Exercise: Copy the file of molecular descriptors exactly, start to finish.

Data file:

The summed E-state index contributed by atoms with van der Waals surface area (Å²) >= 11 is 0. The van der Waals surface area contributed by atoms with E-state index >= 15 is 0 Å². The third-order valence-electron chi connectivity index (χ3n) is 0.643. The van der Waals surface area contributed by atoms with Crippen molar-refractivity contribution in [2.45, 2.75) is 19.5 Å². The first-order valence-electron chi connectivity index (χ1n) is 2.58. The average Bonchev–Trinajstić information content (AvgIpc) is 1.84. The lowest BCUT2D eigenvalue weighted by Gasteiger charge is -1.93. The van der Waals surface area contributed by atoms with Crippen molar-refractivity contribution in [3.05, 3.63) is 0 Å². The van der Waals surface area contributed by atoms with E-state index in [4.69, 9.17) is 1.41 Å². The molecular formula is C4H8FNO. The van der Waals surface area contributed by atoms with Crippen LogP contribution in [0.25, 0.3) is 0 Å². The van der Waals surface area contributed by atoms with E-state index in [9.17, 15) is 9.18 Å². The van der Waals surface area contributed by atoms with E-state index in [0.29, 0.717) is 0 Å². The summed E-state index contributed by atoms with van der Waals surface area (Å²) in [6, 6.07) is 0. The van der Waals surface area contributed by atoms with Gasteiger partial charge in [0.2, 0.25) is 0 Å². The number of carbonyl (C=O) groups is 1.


The summed E-state index contributed by atoms with van der Waals surface area (Å²) >= 11 is 0. The van der Waals surface area contributed by atoms with E-state index >= 15 is 0 Å². The third-order valence-electron chi connectivity index (χ3n) is 0.643. The van der Waals surface area contributed by atoms with Crippen molar-refractivity contribution in [2.45, 2.75) is 19.5 Å². The first-order valence-electron chi connectivity index (χ1n) is 2.58. The average Bonchev–Trinajstić information content (AvgIpc) is 1.84. The lowest BCUT2D eigenvalue weighted by Gasteiger charge is -1.93. The van der Waals surface area contributed by atoms with Crippen molar-refractivity contribution in [3.05, 3.63) is 0 Å². The van der Waals surface area contributed by atoms with E-state index in [4.69, 9.17) is 1.41 Å². The molecular formula is C4H8FNO. The van der Waals surface area contributed by atoms with Crippen LogP contribution in [0.25, 0.3) is 0 Å². The van der Waals surface area contributed by atoms with E-state index in [9.17, 15) is 9.18 Å². The van der Waals surface area contributed by atoms with E-state index in [0.29, 0.717) is 0 Å². The summed E-state index contributed by atoms with van der Waals surface area (Å²) in [6, 6.07) is 0. The van der Waals surface area contributed by atoms with Gasteiger partial charge in [0.2, 0.25) is 0 Å². The number of carbonyl (C=O) groups is 1.